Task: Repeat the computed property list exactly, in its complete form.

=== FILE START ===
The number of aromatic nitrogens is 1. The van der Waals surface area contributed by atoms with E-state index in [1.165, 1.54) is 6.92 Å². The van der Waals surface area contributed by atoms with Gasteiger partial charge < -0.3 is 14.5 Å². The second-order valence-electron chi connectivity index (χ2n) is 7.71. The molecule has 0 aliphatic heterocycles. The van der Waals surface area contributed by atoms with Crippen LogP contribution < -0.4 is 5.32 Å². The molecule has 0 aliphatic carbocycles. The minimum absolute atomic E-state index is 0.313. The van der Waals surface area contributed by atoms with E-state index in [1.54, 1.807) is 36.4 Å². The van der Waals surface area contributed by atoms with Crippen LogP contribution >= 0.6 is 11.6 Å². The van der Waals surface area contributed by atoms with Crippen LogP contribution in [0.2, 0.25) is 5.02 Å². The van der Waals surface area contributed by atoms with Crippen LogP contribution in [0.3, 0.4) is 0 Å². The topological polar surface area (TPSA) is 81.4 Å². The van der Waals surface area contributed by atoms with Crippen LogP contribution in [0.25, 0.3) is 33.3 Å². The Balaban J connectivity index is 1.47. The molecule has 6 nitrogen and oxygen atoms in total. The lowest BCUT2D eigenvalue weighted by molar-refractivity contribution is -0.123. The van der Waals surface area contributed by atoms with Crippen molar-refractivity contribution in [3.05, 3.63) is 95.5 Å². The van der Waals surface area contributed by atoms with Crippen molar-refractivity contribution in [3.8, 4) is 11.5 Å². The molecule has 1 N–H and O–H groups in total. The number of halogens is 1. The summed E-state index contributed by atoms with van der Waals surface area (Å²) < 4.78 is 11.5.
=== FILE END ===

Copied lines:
The number of aromatic nitrogens is 1. The van der Waals surface area contributed by atoms with E-state index in [1.165, 1.54) is 6.92 Å². The van der Waals surface area contributed by atoms with Gasteiger partial charge < -0.3 is 14.5 Å². The second-order valence-electron chi connectivity index (χ2n) is 7.71. The molecule has 0 aliphatic heterocycles. The van der Waals surface area contributed by atoms with Crippen LogP contribution < -0.4 is 5.32 Å². The molecule has 0 aliphatic carbocycles. The minimum absolute atomic E-state index is 0.313. The van der Waals surface area contributed by atoms with E-state index in [1.54, 1.807) is 36.4 Å². The van der Waals surface area contributed by atoms with Crippen LogP contribution >= 0.6 is 11.6 Å². The van der Waals surface area contributed by atoms with Crippen LogP contribution in [0.2, 0.25) is 5.02 Å². The van der Waals surface area contributed by atoms with Crippen LogP contribution in [0.3, 0.4) is 0 Å². The topological polar surface area (TPSA) is 81.4 Å². The van der Waals surface area contributed by atoms with Crippen LogP contribution in [0.25, 0.3) is 33.3 Å². The Balaban J connectivity index is 1.47. The molecule has 6 nitrogen and oxygen atoms in total. The lowest BCUT2D eigenvalue weighted by molar-refractivity contribution is -0.123. The van der Waals surface area contributed by atoms with Crippen molar-refractivity contribution in [3.05, 3.63) is 95.5 Å². The van der Waals surface area contributed by atoms with Crippen molar-refractivity contribution in [3.8, 4) is 11.5 Å². The molecule has 1 N–H and O–H groups in total. The number of halogens is 1. The summed E-state index contributed by atoms with van der Waals surface area (Å²) < 4.78 is 11.5.